How to set up a Let's Encrypt SSL Cert for Azure Web App with Linux in 5 steps

Have you ever wondered how you take a free Let’s Encrypt Certificate and use it with an Azure Web App (Linux)? This post is for you! Follow along as I walk you through just 5 steps needed to secure your Azure website with a free SSL certificate.

1. Install Certbot

If you’re using macOS and homebrew, you can install certbot easily by running the following command:

brew install certbot

If you’re using Linux, you can use certbot and certbot-auto with a few pre-requisites:

  • python-minimal

  • git-core

    cd /opt  
    git clone
    cd certbot && ./certbot-auto

2. Create Let’s Encrypt Cert with Certbot (Manually)

Using certbot, which you just installed, you can now create your Let’s Encrypt cert.

certbot certonly --manual --preferred-challenges=dns --email --server --agree-tos --domain "" --work-dir /path/to/work-dir --config-dir /path/to/config-dir --logs-dir /path/to/logs-dir


If you get the above error you will need to add the following flags just as I did in my example command:

--logs-dir flags

Your cert and key information will be put in the work-dir you specify, which you will then reference in the following step.

3. Convert PEM to PFX for Azure using OpenSSL

Azure expects a cert in .pfx format so you will need to convert the created cert.pem file to .pfx. You can do so easily using openssl:

openssl pkcs12 -inkey /work-dir-path/live/ -in /work-dir-path/live/ -export -out /work-dir-path/live/

(Tip: Be sure to update the -inkey, -in, and -out paths as appropriate to your environment. You will also have to provide a passphrase as you will need to enter it when you upload it to your Azure Web App.)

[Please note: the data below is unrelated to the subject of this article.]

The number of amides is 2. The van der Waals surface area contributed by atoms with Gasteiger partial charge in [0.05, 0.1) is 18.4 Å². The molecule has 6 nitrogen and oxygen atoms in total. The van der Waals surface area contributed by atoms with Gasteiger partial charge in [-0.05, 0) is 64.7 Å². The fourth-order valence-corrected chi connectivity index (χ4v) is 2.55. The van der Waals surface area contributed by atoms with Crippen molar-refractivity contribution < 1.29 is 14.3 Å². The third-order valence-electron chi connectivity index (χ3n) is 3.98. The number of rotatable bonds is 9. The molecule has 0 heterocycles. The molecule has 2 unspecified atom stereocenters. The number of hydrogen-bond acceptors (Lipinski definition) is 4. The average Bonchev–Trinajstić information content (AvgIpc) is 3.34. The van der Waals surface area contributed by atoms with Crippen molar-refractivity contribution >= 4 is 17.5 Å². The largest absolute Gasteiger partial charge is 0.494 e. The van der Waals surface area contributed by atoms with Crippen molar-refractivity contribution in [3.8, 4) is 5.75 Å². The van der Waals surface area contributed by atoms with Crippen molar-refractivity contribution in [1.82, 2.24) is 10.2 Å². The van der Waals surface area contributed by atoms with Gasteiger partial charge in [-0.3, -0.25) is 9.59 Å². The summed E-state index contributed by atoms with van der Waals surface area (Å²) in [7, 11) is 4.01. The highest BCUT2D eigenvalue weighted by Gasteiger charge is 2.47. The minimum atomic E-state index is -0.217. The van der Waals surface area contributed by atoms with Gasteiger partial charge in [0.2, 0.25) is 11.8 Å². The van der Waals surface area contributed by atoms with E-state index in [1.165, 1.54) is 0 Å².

If you don’t have openssl you can install also via brew:

brew install openssl

or via apt-get:

sudo apt-get install openssl

4. Upload PFX cert to Azure

Portal Method

Then simply upload via portal by selecting your app service > ssl settings (under settings on the left) > Private Certificates (.pfx)



CLI Method

You can run a simple bash script to handle this, or you can manually run the necessary commands. More on how the bash script method works can be found on Azure Docs. I like to understand how each command works prior to running any foreign scripts on my machines so I run through the important commands below:


Map your prepared custom domain name to the web app

az webapp config hostname add --webapp-name $webappname --resource-group $resourceGroup \
--hostname $fqdn

Upload the SSL certificate and get the thumbprint

thumbprint=$(az webapp config ssl upload --certificate-file $pfxPath \
--certificate-password $pfxPassword --name $webappname --resource-group $resourceGroup \
--query thumbprint --output tsv)

*The thumbprint command/captured variable will be used in step 5 for binding

5. Bind uploaded SSL certificate to your webapp

Portal Method

Again, select your app service > ssl settings (under settings on the left) > Bindings

Add SSL Binding


Select hostname, Private Certificate Thumbprint, SSL Type (SNI SSL)


CLI Method

(Continued from previous CLI commands used in step 4, specifically the captured thumbprint variable)

az webapp config ssl bind --certificate-thumbprint $thumbprint --ssl-type SNI \
--name $webappname --resource-group $resourceGroup

That’s it! 5 easy steps and you now have an SSL cert from Let’s Encrypt for your webapp. Remember, Let’s Encrypt certificates are limited to 90 days so you will manually have to rerun this process every 89 days or so. Of course, if you’re like me and believe in #noclickyclicky you can create a script to do it for you, or use Kubernetes and Helm charts as I have previously written about.